First posted: 19 February 2001  Last amended: 23 September 2005

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Ecotones of the Mind

(Fort Hall Shoshone Cosmology:
a reflexive ethnopoetic on fieldwork and
the inviolability of the intellectual property of the Shoshone-Bannock Tribes)

with a 2004 postscript

Allen C. Turner, Ph.D.
turner@attorney.sbcba.org

1. Methods: Journey Between the Niches
. . .

His sharpened pencil poised to make his mark
The /tiybo/* walks alone into The Dark.

Informants sought and found begin the show
Knowledge of Times and Places Long ago.

They speak to him of Ambiguity,
Of Risk and Unearned Opportunity,

Of Danger and of Blessed Purity
He wants to know for his posterity.

. . .

"Don't say Its Name, " the Elders always warn;
"You'll see bad Fortune come before the Morn."

"You have a word for it in English. It is known,
on television as 'The Twilight Zone.' "

2. Results and Analysis: Daughters of Sunset, Sons of Dawn

. . .

In parallel with natural lifezones
Are corresponding mental ecotones,


Whose lines and edges demarcate the Place
At Dawn where Sun and Moon meet face to face.

When Hoot Owl abdicates his nightly throne
Small Birds in Council speak in Old Shoshone.

Then Eagle rises swiftly on the Sound
Of Serpent drawing closer to the Ground.

And Opportunity is now Awake;
But Danger waits there for an easy take

Where RockMan casts his silent shadow cool
And WaterBaby cries beside the pool.

Where Bigfoot warns of Danger on the Wind
And plays his dreadful Game upon the Mind.

As Darkness steals away the gift of sight
Ephem'ral Creatures occupy the Night.

And Flying Rattlesnakes depart the Sea
To carry Aztec Quetzal's Legacy

To Realms beyond the present human ken
And then, ablaze, return to Coy-ote's den.

. . .

The Earth protects her resources for those
Whose reverential attitude She knows.

On those whose earthly wants exceed their need
The Otherworldly Ones will surely feed.

3. Implications for Future Research: Silent Sounds

. . .

Some seek their features in the burning sand
And excavate the story of the Land.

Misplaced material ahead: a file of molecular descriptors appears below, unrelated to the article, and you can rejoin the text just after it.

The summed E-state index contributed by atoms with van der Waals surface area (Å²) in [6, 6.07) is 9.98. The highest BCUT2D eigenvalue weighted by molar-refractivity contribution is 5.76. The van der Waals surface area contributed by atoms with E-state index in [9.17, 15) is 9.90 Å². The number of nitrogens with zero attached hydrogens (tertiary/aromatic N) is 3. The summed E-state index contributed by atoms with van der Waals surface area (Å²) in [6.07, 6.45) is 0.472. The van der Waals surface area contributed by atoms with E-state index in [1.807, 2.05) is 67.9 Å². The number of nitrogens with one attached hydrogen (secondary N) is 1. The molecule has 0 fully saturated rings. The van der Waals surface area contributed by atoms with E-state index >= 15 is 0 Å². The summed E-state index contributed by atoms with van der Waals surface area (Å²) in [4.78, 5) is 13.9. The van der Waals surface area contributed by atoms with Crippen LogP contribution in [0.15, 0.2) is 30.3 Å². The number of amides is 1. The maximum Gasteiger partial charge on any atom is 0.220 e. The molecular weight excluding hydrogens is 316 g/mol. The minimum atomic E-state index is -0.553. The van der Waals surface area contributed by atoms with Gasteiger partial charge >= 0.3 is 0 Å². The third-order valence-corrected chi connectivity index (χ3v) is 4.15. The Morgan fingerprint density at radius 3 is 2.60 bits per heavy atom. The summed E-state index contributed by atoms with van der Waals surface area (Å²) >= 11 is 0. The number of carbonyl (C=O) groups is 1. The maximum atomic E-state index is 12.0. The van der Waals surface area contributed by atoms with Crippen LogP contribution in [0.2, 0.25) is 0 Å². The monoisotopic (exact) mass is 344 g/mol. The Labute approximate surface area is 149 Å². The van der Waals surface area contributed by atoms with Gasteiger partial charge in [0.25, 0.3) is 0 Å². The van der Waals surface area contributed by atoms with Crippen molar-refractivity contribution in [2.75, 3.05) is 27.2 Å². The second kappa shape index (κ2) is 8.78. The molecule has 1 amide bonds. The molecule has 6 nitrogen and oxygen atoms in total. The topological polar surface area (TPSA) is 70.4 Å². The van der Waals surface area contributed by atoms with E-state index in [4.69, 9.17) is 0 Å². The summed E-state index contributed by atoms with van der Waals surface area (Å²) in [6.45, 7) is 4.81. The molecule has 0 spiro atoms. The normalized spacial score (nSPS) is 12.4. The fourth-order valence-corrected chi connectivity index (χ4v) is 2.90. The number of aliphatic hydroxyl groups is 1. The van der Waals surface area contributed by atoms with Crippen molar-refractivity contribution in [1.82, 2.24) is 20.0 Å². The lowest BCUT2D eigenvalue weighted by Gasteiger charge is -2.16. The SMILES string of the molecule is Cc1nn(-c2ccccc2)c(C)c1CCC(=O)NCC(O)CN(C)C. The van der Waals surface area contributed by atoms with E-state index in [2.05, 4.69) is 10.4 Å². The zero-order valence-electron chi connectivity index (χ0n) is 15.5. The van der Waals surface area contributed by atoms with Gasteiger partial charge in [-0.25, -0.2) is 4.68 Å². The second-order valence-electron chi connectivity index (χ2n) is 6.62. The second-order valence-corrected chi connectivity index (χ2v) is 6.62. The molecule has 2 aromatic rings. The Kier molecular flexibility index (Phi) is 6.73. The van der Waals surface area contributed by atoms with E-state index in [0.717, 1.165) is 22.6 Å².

Some find the story living in the Mind
And cast its ancient Wisdom on the Wind.

He packs his trusted tools into his kit
And seeks a quiet place where he can sit

To review cultural ecologies
and Malinowski's functionalities.

And ethnographic methodologies
And data generating strategies

and Harris's materialities
And Douglas's gray ambiguities.

. . .

He drops his still sharp pencil on the ground;

. . .

Coy-o-te picks it up without a Sound.

* /tiybo/ lit. one who makes marks, i.e. a writer, common tr. "white man."

Allen C. Turner, Ph.D.

Idaho State University

19th Great Basin Anthropology Conference
Las Vegas, NV October 1986 ©

PostScript 2004

This writing references the Other Side of an ethnohistorical analysis of water-related ideology conducted in the service of the Shoshone-Bannock Tribal Attorneys who sought validation for the Tribes' claims to the waters of the Snake River in Idaho.

During the course of the investigation, much information was disclosed and entrusted on the proviso that it not be repeated. The realm of the quasi-spiritual-mystical-mythical-ephemeral-religious-ceremonial system of beliefs constitutes this "Other Side" that most field ethnographers know or know of.

The style of exposition, ten-beat rhyming couplets, recalls the Heartbeat of the Drum.

The three major segments represent categories of a scientific report: i.e. Methods, Results, and Implications with subtitles suggesting the fieldwork components.

The first segment, subtitled "Journey Between the Niches" highlights the naive entrada and the subsequent elision from etic to emic perspectives.

The second segment, subtitled "Daughters of Sunset, Sons of Dawn" indicates a more reportorial exposition of a view not so much Of the Inside as From the Inside.

The third segment subtitled "Silent Sounds" expresses the author's personal resolution of the intrinsic and intransigent conflict between the ethnographer's dual role of Participant-Knower and Observer-Reporter, between "ethno-" and "-graphic," and between diametric theoretical orientations that had, for many, risen to the level of polemic within disciplinary Anthropology. It suggests that not only is the subject of study, ephermeral, but that its objectification is ephermal as well.

Shortly after the completion of the field work, the author retired from academic anthropology. Writing the poetic report during his first semester as a student at the University of Idaho College of Law, it was delivered to the Great Basin Anthropology Conference in Las Vegas by his (erstwhile) spouse, anthropologist Candice Corrigan. While some deemed it appropriate, another thought it a cop-out. The author thought it a more swan song.

This retrospectus was written in October 2004, nearly two decades later. The author is now a semi-retired applied legal anthropologist and attorney at law working on behalf of the Gabrieleno Band of Mission Indians, of California. He resides with his (esteemed) wife, artista Judy Boyd, on the shores of a mountain lake somewhere in Mexico south of the Tropic of Cancer.

 
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